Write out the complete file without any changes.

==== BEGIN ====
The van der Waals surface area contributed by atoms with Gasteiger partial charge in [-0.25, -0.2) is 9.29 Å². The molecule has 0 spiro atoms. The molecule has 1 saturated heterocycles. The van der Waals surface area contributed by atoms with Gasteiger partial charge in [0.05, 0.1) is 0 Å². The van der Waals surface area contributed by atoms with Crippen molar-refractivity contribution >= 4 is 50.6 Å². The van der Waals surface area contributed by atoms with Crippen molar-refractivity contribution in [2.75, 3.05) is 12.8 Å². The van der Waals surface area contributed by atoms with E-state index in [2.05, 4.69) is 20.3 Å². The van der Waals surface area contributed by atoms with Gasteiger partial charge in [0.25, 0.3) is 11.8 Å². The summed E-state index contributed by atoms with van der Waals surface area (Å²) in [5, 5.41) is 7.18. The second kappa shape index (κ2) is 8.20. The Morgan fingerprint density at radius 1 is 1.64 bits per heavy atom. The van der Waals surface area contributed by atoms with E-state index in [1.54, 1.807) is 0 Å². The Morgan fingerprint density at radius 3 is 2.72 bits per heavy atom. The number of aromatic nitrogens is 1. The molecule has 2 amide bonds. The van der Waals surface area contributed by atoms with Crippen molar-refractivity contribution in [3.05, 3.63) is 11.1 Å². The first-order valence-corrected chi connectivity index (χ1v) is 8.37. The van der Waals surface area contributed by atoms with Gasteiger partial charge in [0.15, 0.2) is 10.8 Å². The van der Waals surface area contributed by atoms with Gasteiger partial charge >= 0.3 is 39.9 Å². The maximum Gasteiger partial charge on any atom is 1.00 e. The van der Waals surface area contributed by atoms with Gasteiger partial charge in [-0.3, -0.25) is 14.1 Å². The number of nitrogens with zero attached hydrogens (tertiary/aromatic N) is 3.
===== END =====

The van der Waals surface area contributed by atoms with Gasteiger partial charge in [-0.25, -0.2) is 9.29 Å². The molecule has 0 spiro atoms. The molecule has 1 saturated heterocycles. The van der Waals surface area contributed by atoms with Gasteiger partial charge in [0.05, 0.1) is 0 Å². The van der Waals surface area contributed by atoms with Crippen molar-refractivity contribution >= 4 is 50.6 Å². The van der Waals surface area contributed by atoms with Crippen molar-refractivity contribution in [2.75, 3.05) is 12.8 Å². The van der Waals surface area contributed by atoms with E-state index in [2.05, 4.69) is 20.3 Å². The van der Waals surface area contributed by atoms with Gasteiger partial charge in [0.25, 0.3) is 11.8 Å². The summed E-state index contributed by atoms with van der Waals surface area (Å²) in [5, 5.41) is 7.18. The second kappa shape index (κ2) is 8.20. The Morgan fingerprint density at radius 1 is 1.64 bits per heavy atom. The van der Waals surface area contributed by atoms with E-state index in [1.54, 1.807) is 0 Å². The Morgan fingerprint density at radius 3 is 2.72 bits per heavy atom. The number of aromatic nitrogens is 1. The molecule has 2 amide bonds. The van der Waals surface area contributed by atoms with Crippen molar-refractivity contribution in [3.05, 3.63) is 11.1 Å². The first-order valence-corrected chi connectivity index (χ1v) is 8.37. The van der Waals surface area contributed by atoms with Gasteiger partial charge in [0.15, 0.2) is 10.8 Å². The van der Waals surface area contributed by atoms with Gasteiger partial charge >= 0.3 is 39.9 Å². The maximum Gasteiger partial charge on any atom is 1.00 e. The van der Waals surface area contributed by atoms with Gasteiger partial charge in [-0.3, -0.25) is 14.1 Å². The number of nitrogens with zero attached hydrogens (tertiary/aromatic N) is 3.